The refugee camps I visited in Macedonia (which contained more than 90 per cent of all such refugees in camps in that country) were full of young Kosovan men of military age. To have taken photographs of the camps without including young men would have required selectivity to the point of outright falsification. Yet such photographs were produced and published: they smack of a post facto justification of a policy already known to have gone disastrously wrong. They are apologetics, not reportage.

The conflict has furthered the sentimentalisation of public life in this country: it has elevated feeling over forethought in the decision of policy. Individuals are, of course, at liberty to mess up their own lives by choosing sensibility over sense, but politicians have no such luxury. Strength of feeling is no substitute for clarity of thought, and a politician who ruins the lives of millions with the best of intentions is not much to be preferred to the one who does it from sheer malignity. Moral theology and politics are different.

In the circumstances, the emotion expressed by political figures on visiting the camps (especially when there is a photo opportunity), and the failure of the media to expose the effrontery of it, is both disgusting and disturbing. For the German foreign minister, Mr Fischer, said on 6 April that he deeply regretted now that he did not take Mr Milosevic seriously when he told Mr Fischer early in March that, if attacked, Serbian forces could empty Kosovo in a week. If a man with Milosevic's record is not to be listened to with attention, who on earth is?

If a doctor nowadays operated on a patient on a kitchen table, and had made no provisions for complications that might arise, he would be held - and rightly so - to have been not merely negligent, but criminally so. It would be no defence that his only intention was to save the patient. What are we to say of politicians who have done precisely this on an incomparably larger scale, and what are we to say of a society that has largely failed to notice it, or if it has noticed it, has reacted hardly at all?

The conflict has landed us with genuine moral obligations to millions of people where we had none before: for we are co-responsible, with our former ally Milosevic, for the devastation of their lives. But these obligations will only grudgingly be met, if at all, opening us to charges of hypocrisy and parsimony. On the other hand, if we were to be too generous, ugly resentments would likely be stirred in the home population. At any rate, we have created, or helped to create, a large number of permanent migrants.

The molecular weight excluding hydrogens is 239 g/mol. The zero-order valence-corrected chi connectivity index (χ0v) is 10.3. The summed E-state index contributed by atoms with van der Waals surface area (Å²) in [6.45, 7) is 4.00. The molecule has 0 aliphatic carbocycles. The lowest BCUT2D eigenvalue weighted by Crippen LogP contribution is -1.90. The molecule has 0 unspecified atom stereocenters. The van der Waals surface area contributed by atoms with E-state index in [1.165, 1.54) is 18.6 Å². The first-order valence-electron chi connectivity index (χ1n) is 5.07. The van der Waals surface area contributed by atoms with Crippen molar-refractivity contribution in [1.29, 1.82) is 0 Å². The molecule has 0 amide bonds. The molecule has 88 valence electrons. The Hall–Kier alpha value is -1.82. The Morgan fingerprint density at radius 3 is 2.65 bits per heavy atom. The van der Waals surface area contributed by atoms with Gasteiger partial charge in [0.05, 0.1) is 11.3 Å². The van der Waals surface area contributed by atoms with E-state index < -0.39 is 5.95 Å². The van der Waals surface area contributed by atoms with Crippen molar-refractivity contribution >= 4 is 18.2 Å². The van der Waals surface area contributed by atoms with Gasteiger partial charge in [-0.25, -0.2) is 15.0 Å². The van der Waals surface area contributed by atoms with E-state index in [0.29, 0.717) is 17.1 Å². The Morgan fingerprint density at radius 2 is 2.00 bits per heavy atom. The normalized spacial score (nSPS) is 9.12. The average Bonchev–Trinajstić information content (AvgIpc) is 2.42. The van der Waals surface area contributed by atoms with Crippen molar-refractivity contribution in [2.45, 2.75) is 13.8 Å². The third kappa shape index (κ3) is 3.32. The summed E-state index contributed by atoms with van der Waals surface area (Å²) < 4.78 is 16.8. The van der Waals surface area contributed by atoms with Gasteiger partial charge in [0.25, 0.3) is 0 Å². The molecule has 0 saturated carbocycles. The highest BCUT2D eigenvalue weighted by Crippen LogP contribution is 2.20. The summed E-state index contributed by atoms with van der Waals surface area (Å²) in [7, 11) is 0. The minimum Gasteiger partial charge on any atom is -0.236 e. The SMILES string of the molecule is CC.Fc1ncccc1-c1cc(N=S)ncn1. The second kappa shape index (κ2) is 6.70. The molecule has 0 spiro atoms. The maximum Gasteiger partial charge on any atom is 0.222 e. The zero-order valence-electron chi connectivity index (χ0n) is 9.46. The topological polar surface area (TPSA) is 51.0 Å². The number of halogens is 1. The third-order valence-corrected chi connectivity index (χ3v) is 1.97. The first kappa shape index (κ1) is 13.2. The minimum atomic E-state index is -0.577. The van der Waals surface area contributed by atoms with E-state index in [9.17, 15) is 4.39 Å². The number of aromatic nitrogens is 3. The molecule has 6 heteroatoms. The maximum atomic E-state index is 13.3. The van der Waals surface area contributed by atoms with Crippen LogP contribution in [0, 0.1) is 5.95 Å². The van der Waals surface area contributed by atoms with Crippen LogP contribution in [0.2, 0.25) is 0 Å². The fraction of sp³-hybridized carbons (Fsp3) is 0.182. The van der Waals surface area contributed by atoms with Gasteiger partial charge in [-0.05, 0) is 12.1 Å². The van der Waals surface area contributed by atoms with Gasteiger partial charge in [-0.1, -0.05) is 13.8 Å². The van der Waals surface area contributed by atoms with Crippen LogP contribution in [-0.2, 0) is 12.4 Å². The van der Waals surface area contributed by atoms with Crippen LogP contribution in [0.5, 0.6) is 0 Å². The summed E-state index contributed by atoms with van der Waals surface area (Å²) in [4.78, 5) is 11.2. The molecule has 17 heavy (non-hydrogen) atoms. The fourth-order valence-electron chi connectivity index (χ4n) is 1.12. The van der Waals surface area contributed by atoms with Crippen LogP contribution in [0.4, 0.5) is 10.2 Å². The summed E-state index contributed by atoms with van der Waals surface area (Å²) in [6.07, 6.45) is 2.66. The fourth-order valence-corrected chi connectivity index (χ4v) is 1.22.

It has taken considerable ingenuity to devise a policy from which there is no honourable exit. To have invaded Serbia properly, with a meticulously prepared ground force, might not have been the right policy, but it would have been coherent and would have had a definite, achievable goal. In the long run it would have cost less in money, if not in men. It would not have had the corrosive moral effect that treating Serbia as if it were a Nintendo game has had.

Foreign policy cannot be driven by humanitarian considerations alone - by what one might call the tyranny of demanded pity. Every time we hear of some potential disaster, are we to go in with all bombs flying? Far from furthering the cause of humanitarianism, this inept conflict has set it back. There are occasions when military intervention can prevent, or foreshorten, catastrophe (though post-intervention arrangements are always problematical). A few hundred marines, for example, could have ended the Liberian civil war, in which up to a quarter of a million people lost their lives. This is not to say that anyone had a positive duty to end it in this fashion: merely that it could have been done, and perhaps it would have been better had it been done.

But choosing how and when to intervene is a matter of judgement, not of doctrine. It is precisely judgement that has been so singularly lacking in this escapade. There can be no foreign policy in pursuit of universal human rights, at least not without permanent war and the displacement of half the world's population.

If we cannot make Kosovo safe for the Kosovars, how can we make the world safe for, say, freedom of expression? We can defend our own freedom, and hope that our example spreads; but we cannot usher in the reign of liberty, least of all with cluster bombs. Soft hearts are more to be feared than hard heads.